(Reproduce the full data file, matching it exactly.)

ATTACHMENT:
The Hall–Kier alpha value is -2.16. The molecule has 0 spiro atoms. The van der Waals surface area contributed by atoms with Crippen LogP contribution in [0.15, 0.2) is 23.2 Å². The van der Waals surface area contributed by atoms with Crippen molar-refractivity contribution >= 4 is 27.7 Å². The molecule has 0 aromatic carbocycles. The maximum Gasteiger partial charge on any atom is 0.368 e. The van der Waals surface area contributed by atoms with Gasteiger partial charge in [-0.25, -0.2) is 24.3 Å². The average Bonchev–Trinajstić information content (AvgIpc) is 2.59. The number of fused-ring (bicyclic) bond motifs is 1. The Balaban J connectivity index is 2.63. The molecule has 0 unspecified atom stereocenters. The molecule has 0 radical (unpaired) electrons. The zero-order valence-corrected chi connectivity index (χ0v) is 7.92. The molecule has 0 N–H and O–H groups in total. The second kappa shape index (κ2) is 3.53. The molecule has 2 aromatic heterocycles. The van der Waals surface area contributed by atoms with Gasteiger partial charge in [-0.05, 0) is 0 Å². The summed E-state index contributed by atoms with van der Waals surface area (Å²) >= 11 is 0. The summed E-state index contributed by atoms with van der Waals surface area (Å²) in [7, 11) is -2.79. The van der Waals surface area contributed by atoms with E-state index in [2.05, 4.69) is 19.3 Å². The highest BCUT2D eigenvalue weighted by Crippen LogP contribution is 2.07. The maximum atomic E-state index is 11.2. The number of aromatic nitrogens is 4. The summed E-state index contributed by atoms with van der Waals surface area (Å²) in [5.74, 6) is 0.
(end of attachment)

The Hall–Kier alpha value is -2.16. The molecule has 0 spiro atoms. The van der Waals surface area contributed by atoms with Crippen LogP contribution in [0.15, 0.2) is 23.2 Å². The van der Waals surface area contributed by atoms with Crippen molar-refractivity contribution >= 4 is 27.7 Å². The molecule has 0 aromatic carbocycles. The maximum Gasteiger partial charge on any atom is 0.368 e. The van der Waals surface area contributed by atoms with Gasteiger partial charge in [-0.25, -0.2) is 24.3 Å². The average Bonchev–Trinajstić information content (AvgIpc) is 2.59. The number of fused-ring (bicyclic) bond motifs is 1. The Balaban J connectivity index is 2.63. The molecule has 0 unspecified atom stereocenters. The molecule has 0 radical (unpaired) electrons. The zero-order valence-corrected chi connectivity index (χ0v) is 7.92. The molecule has 0 N–H and O–H groups in total. The second kappa shape index (κ2) is 3.53. The molecule has 2 aromatic heterocycles. The van der Waals surface area contributed by atoms with Gasteiger partial charge in [-0.05, 0) is 0 Å². The summed E-state index contributed by atoms with van der Waals surface area (Å²) >= 11 is 0. The summed E-state index contributed by atoms with van der Waals surface area (Å²) in [7, 11) is -2.79. The van der Waals surface area contributed by atoms with E-state index in [2.05, 4.69) is 19.3 Å². The highest BCUT2D eigenvalue weighted by Crippen LogP contribution is 2.07. The maximum atomic E-state index is 11.2. The number of aromatic nitrogens is 4. The summed E-state index contributed by atoms with van der Waals surface area (Å²) in [5.74, 6) is 0.